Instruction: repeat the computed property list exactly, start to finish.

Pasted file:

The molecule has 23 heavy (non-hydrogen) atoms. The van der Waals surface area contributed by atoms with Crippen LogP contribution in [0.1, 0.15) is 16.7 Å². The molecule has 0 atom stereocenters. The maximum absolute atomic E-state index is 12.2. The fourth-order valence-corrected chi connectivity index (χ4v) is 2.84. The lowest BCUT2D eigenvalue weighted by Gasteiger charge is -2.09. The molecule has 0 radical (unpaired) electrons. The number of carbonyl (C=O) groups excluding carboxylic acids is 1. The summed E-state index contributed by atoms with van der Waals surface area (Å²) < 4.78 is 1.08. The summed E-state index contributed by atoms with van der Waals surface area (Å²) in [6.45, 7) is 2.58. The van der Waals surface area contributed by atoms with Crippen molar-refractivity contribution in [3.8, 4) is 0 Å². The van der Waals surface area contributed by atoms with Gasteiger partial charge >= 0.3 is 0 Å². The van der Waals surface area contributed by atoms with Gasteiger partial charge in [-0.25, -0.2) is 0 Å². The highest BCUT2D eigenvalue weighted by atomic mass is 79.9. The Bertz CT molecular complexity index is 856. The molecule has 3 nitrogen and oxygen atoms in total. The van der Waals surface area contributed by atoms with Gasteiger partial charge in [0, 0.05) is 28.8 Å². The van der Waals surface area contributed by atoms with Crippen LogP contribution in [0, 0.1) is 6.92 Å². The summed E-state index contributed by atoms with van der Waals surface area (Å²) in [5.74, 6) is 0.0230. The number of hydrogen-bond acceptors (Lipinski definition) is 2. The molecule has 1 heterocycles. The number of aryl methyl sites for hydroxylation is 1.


The molecule has 23 heavy (non-hydrogen) atoms. The van der Waals surface area contributed by atoms with Crippen LogP contribution in [0.1, 0.15) is 16.7 Å². The molecule has 0 atom stereocenters. The maximum absolute atomic E-state index is 12.2. The fourth-order valence-corrected chi connectivity index (χ4v) is 2.84. The lowest BCUT2D eigenvalue weighted by Gasteiger charge is -2.09. The molecule has 0 radical (unpaired) electrons. The number of carbonyl (C=O) groups excluding carboxylic acids is 1. The summed E-state index contributed by atoms with van der Waals surface area (Å²) < 4.78 is 1.08. The summed E-state index contributed by atoms with van der Waals surface area (Å²) in [6.45, 7) is 2.58. The van der Waals surface area contributed by atoms with Crippen molar-refractivity contribution in [3.8, 4) is 0 Å². The van der Waals surface area contributed by atoms with Gasteiger partial charge >= 0.3 is 0 Å². The van der Waals surface area contributed by atoms with Gasteiger partial charge in [-0.25, -0.2) is 0 Å². The highest BCUT2D eigenvalue weighted by atomic mass is 79.9. The Bertz CT molecular complexity index is 856. The molecule has 3 nitrogen and oxygen atoms in total. The van der Waals surface area contributed by atoms with Gasteiger partial charge in [0, 0.05) is 28.8 Å². The van der Waals surface area contributed by atoms with Crippen LogP contribution in [0, 0.1) is 6.92 Å². The summed E-state index contributed by atoms with van der Waals surface area (Å²) in [5.74, 6) is 0.0230. The number of hydrogen-bond acceptors (Lipinski definition) is 2. The molecule has 1 heterocycles. The number of aryl methyl sites for hydroxylation is 1.